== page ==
In the midst of harsh winter, gardens on the High Line continue to offer a glimpse of wild nature. Here, the perennials that have already finished this season's growth are left uncut until early spring. These plants display their natural forms and structures more prominently now than any other season with their dried stems and well preserved seed-heads. Although skeleton-like and colorless, they provide seasonal interests as well as food and shelter that many birds and insects rely on to survive in bleak winter months.
White turtle head, Chelone glabra, standing in the High Line's bog, holds its dried flower stalk in the blustery winds. After the spike of pink-tinged white flowers bloomed from mid-summer to mid-fall, Chelone glabra now has the clusters of empty seed capsules that have already released the winged seeds.
It is easy to identify Chelone glabra when the plant is in bloom. The tubular flower, which has two lips and is somewhat flattened at the opening, supposedly resembles a turtle head. In fact, the genus name Chelone derives from the name of a mountain nymph who became a tortoise in Greek mythology. The flowers are primarily pollinated by bumblebees. Unlike other insects, bumblebees have the strength to push their body into the narrow entrance between the flower lips to reach the nectar.
Chelone glabra is native to the United States and grows in wet thickets and prairies, sedge meadows, seeps, streambanks, marshes, and fens. The steady growth of Chelone glabra is a good indicator that the environmental condition of the wetland is healthy and functioning. In Maryland, Chelone glabra is particularly important for the official state insect, the Baltimore checkerspot butterfly. The butterfly use Chelone glabra as the primary host plant which the caterpillars feed on. Although once common, the Baltimore checkerspot is now listed as a threatened species in Maryland. Conservation efforts like that of the Baltimore Checkerspot Recovery Team focuses on establishing wetlands that include a large population of Chelone glabra to restore their habitat.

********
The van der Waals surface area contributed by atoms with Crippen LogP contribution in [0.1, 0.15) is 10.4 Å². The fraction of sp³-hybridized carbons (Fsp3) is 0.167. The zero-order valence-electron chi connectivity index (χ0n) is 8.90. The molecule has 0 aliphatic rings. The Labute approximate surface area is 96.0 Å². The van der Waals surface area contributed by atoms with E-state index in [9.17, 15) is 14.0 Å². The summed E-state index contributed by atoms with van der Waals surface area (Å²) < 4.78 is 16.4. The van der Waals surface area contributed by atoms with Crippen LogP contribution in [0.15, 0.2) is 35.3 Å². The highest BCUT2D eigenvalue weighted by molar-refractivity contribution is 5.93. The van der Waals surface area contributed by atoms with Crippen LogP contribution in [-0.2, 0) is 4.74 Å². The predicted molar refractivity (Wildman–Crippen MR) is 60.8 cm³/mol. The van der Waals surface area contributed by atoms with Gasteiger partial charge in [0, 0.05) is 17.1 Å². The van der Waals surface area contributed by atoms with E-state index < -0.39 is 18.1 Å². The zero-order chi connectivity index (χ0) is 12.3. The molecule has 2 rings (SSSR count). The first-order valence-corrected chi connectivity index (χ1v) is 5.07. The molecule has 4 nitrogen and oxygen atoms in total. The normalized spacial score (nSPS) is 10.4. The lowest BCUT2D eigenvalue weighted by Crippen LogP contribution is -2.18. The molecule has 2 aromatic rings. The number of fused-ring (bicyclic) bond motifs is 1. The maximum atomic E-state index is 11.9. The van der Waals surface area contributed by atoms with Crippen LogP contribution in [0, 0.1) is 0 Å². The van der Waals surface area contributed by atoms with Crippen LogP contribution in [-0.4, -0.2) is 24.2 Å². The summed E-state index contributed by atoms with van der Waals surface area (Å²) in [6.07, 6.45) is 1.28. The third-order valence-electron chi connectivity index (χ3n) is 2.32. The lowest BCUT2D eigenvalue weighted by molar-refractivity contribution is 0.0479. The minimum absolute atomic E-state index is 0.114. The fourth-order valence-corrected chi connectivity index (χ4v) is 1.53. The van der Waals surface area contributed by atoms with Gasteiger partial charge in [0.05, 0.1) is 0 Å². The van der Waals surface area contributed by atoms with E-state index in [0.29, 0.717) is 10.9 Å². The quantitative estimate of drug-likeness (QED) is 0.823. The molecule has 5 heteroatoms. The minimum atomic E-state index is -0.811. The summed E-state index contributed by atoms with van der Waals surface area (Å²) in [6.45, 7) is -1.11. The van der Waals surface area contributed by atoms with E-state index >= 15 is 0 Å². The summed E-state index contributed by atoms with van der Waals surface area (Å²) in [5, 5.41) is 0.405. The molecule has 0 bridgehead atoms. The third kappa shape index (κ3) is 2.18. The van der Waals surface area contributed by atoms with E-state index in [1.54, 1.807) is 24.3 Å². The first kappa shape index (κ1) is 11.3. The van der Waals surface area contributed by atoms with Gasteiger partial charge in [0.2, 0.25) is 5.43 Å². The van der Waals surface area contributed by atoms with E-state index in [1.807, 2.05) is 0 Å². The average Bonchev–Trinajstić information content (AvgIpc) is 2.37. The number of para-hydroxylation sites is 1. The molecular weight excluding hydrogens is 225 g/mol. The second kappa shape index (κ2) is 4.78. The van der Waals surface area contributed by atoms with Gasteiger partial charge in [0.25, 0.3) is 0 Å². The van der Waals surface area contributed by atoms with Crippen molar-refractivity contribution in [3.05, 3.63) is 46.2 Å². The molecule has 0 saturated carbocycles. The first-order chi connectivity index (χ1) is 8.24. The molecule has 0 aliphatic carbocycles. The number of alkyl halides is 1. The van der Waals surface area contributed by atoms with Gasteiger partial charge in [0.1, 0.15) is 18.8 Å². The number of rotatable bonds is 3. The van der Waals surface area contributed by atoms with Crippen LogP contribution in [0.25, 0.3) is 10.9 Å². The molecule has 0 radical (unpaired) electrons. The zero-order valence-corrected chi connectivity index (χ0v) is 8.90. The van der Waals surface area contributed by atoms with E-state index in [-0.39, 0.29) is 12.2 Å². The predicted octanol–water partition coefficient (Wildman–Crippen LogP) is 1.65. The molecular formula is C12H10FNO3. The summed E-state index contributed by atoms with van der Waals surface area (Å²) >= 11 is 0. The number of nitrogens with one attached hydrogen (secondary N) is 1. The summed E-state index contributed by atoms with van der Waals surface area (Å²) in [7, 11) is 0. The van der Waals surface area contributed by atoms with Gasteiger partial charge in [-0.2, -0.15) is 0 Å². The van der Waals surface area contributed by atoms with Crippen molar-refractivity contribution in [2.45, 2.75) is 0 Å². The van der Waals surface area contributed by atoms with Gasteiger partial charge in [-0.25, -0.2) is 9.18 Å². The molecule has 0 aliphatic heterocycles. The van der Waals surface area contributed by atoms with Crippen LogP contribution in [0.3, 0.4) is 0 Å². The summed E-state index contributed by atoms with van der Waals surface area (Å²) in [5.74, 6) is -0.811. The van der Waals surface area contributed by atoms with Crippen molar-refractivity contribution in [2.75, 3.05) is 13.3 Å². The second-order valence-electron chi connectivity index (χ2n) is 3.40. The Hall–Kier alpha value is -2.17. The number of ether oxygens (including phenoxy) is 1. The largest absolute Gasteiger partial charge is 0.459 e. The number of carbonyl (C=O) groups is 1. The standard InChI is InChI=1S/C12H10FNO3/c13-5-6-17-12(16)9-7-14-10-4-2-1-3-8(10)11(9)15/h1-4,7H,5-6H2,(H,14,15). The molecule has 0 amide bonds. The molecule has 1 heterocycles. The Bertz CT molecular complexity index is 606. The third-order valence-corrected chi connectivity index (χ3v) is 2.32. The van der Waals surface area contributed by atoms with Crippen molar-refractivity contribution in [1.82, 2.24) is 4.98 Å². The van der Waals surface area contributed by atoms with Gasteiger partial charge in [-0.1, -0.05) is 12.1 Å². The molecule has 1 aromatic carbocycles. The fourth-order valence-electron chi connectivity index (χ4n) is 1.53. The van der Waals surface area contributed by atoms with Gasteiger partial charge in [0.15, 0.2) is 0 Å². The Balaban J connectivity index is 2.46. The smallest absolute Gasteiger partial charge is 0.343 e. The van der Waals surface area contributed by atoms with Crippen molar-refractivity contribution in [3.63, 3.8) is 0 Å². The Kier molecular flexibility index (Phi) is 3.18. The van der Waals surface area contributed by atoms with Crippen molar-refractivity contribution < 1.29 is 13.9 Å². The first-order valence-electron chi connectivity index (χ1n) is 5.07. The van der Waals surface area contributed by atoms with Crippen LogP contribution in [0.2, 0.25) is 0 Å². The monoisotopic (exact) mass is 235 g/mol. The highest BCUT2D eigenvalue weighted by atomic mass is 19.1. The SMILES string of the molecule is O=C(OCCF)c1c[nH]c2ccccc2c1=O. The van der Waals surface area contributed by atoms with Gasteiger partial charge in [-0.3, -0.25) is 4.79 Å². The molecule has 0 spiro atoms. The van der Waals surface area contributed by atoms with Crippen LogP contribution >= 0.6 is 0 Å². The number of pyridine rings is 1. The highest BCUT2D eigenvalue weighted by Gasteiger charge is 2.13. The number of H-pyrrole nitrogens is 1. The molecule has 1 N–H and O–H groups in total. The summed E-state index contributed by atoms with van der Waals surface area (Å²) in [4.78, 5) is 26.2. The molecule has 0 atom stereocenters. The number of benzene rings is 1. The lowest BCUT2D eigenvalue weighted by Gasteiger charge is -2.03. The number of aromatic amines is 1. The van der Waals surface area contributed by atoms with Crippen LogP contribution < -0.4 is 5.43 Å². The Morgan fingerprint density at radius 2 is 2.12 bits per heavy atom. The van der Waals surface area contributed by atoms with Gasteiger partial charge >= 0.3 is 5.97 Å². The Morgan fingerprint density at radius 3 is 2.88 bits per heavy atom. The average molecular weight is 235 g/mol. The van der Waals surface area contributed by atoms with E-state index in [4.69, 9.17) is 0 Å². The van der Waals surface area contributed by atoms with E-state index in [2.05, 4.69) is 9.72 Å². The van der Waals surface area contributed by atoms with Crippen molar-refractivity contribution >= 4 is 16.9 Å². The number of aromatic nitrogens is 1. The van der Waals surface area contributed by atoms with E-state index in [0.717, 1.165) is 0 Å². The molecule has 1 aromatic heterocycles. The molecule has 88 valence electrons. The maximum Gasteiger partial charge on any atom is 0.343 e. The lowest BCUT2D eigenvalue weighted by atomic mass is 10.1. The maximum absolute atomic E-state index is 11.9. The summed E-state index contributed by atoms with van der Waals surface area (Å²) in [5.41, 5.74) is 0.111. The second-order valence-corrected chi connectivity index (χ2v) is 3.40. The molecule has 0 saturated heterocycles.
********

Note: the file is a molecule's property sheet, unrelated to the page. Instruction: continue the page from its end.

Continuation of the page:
Chelone glabra prefers moist to wet, humus soils in part shade. If growing the plant in a sunny area, apply a composted leaf mulch to keep soil moist. If growing the plant in deep shade, pinch back the stems in spring to reduce plant height. Otherwise, they will most likely need staking. The plant may be susceptible to mildew when soils are dry or air circulation is poor. It spreads through rhizomes. USDA zone 3 to 8.
WHERE TO FIND THIS PLANT:
Chelone glabra can be found in the bog at The Diller-von Furstenberg Sundeck, between 14th and 15th Street.
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